From The Hunger Games to Divergent, 5 tropes in every YA dystopian series: sad backstories, war, romance and more

Anya Saha
  • Have you ever noticed that many popular young adult books about apocalyptic scenarios and unjust futures share common themes?
  • We outline the basic formula of three hit series in this genre and explain what these elements add to the story
Anya Saha |

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Young adult dystopian series also make for popular film adaptations. Photos: Murray Close; SCMPOST

Young adult stories come in all shapes and sizes, but one of its most popular forms is the dystopian novel. Of course, if you’ve ever read or watched The Hunger Games, Chaos Walking or Divergent series, you already know what we’re talking about.

While the best of these books still have unique storylines and compelling characters, you will still find a few tropes in every teen dystopian series.

It probably goes without saying, but there will be spoilers ahead.

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First, we have a protagonist with a sad backstory

Divergent is set in a post-apocalyptic Chicago, where society is divided into different factions that classify people based on their skills and values. In this world, it is believed the factions remove the threat of anyone exercising independent will or threatening the population’s safety by war or another human-created catastrophe.

The main character, Tris, is shunned for being Divergent, meaning she doesn’t fit clearly into any one faction. Divergents are considered dangerous in society, as they have the capacity for independent thought. They are even hunted and killed by the leader of another faction.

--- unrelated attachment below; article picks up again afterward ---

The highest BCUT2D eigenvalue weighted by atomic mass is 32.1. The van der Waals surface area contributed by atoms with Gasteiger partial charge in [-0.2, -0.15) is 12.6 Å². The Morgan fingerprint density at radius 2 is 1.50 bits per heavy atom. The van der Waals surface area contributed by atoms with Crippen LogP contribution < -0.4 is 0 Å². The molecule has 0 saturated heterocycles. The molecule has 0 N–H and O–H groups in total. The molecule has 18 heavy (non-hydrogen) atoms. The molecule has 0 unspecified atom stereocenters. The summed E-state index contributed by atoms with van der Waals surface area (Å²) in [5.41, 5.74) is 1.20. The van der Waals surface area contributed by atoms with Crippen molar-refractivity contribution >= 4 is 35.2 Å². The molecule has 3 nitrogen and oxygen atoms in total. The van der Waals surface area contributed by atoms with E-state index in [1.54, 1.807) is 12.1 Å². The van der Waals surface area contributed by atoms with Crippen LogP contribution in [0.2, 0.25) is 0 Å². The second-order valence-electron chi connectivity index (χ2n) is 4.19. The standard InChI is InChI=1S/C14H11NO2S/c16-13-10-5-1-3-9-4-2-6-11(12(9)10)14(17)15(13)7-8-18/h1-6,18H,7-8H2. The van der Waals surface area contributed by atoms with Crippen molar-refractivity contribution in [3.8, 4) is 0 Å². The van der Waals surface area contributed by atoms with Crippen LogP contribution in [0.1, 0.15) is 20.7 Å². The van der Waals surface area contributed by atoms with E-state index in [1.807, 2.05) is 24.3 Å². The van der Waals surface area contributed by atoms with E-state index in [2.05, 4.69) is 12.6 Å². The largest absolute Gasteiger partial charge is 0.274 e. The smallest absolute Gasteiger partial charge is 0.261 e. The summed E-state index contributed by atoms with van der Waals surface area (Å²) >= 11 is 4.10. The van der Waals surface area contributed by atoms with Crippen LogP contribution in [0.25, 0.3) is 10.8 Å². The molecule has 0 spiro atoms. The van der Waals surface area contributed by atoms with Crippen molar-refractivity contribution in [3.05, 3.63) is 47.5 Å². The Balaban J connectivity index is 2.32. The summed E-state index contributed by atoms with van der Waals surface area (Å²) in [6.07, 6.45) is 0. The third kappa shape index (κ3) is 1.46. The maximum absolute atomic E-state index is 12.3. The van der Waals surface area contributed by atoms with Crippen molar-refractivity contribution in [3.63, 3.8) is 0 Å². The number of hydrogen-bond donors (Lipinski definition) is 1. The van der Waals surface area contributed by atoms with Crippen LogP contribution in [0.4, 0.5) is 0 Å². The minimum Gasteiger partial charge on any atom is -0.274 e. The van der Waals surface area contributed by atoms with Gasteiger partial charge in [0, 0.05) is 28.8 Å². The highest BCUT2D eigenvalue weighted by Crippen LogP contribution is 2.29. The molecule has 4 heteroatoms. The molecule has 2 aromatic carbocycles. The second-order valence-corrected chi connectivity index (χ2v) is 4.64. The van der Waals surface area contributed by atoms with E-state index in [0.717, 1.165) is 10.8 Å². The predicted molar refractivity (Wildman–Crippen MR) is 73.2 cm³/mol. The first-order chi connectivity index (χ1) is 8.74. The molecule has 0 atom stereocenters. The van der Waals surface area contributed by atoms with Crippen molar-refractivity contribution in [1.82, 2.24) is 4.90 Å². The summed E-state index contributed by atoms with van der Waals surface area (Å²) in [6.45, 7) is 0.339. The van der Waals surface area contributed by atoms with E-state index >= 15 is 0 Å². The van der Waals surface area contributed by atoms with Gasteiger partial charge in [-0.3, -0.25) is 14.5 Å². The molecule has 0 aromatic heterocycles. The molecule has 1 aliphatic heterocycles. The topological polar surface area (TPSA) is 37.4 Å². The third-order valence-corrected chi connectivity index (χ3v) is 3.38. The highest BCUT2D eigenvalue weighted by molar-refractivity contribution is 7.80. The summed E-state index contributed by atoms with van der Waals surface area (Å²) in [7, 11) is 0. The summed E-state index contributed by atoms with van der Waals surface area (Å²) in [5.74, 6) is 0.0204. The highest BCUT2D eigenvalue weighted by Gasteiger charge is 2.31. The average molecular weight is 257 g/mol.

In the Divergent films, Shailene Woodley (left) plays Tris, and Theo James is Four. Photo: MCT

Meanwhile, in The Hunger Games series, Katniss lives in the poorest district in the nation of Panem, meaning that the Games – an annual event in which teens are randomly chosen to fight each other to the death – are rigged against her, since the other districts have more access to training and weapons. She also supports her mother and her sister Prim after her father’s untimely death, hunting to put food on the table. All this makes her quite the underdog.

In Chaos Walking, set in a world where all living things can hear each other’s thoughts, the main character Todd is an orphan being raised by his parents’ friends. He is also the only boy in town, which alienates him from others.

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Then, we add a crazy, megalomaniac leader

All dystopian YA novels have a leader who revels in being as evil as possible. Jeanine Matthews is the bloodthirsty human computer from Divergent who controls the minds of the people in the brave Dauntless faction with serums to achieve her totalitarian goals. Mayor Prentiss, the sexist tyrant from Chaos Walking, believes that the only way to become a man is to commit murder.

President Snow, the ruthless dictator in The Hunger Games, mutilates and mentally controls anyone he wants. Even The Ballad of Songbirds and Snakes – the prequel to the series, which focuses on the early life of President Snow – fails to present him in a good light.

Donald Sutherland plays President Snow, the ruthless dictator of Panem, in The Hunger Games films. Photo: Murray Close/Lionsgate/MCT

An epic revolution or a war needs to happen